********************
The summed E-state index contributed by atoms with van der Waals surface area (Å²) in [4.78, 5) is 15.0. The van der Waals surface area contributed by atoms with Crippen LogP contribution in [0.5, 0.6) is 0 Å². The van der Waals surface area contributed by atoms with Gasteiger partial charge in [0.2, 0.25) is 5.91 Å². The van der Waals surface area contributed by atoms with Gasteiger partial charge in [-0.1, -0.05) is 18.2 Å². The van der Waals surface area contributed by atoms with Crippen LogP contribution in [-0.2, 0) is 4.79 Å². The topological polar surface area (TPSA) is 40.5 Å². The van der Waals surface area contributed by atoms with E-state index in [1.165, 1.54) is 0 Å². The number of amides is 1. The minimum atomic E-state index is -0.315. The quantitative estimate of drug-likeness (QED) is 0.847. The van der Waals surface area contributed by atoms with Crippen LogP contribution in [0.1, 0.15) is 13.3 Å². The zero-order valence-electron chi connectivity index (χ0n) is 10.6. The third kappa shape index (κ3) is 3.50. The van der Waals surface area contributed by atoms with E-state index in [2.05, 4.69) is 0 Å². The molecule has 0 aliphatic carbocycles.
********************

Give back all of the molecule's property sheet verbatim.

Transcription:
The summed E-state index contributed by atoms with van der Waals surface area (Å²) in [4.78, 5) is 15.0. The van der Waals surface area contributed by atoms with Crippen LogP contribution in [0.5, 0.6) is 0 Å². The van der Waals surface area contributed by atoms with Gasteiger partial charge in [0.2, 0.25) is 5.91 Å². The van der Waals surface area contributed by atoms with Gasteiger partial charge in [-0.1, -0.05) is 18.2 Å². The van der Waals surface area contributed by atoms with Crippen LogP contribution in [-0.2, 0) is 4.79 Å². The topological polar surface area (TPSA) is 40.5 Å². The van der Waals surface area contributed by atoms with E-state index in [1.165, 1.54) is 0 Å². The number of amides is 1. The minimum atomic E-state index is -0.315. The quantitative estimate of drug-likeness (QED) is 0.847. The van der Waals surface area contributed by atoms with Crippen LogP contribution in [0.1, 0.15) is 13.3 Å². The zero-order valence-electron chi connectivity index (χ0n) is 10.6. The third kappa shape index (κ3) is 3.50. The van der Waals surface area contributed by atoms with E-state index in [2.05, 4.69) is 0 Å². The molecule has 0 aliphatic carbocycles.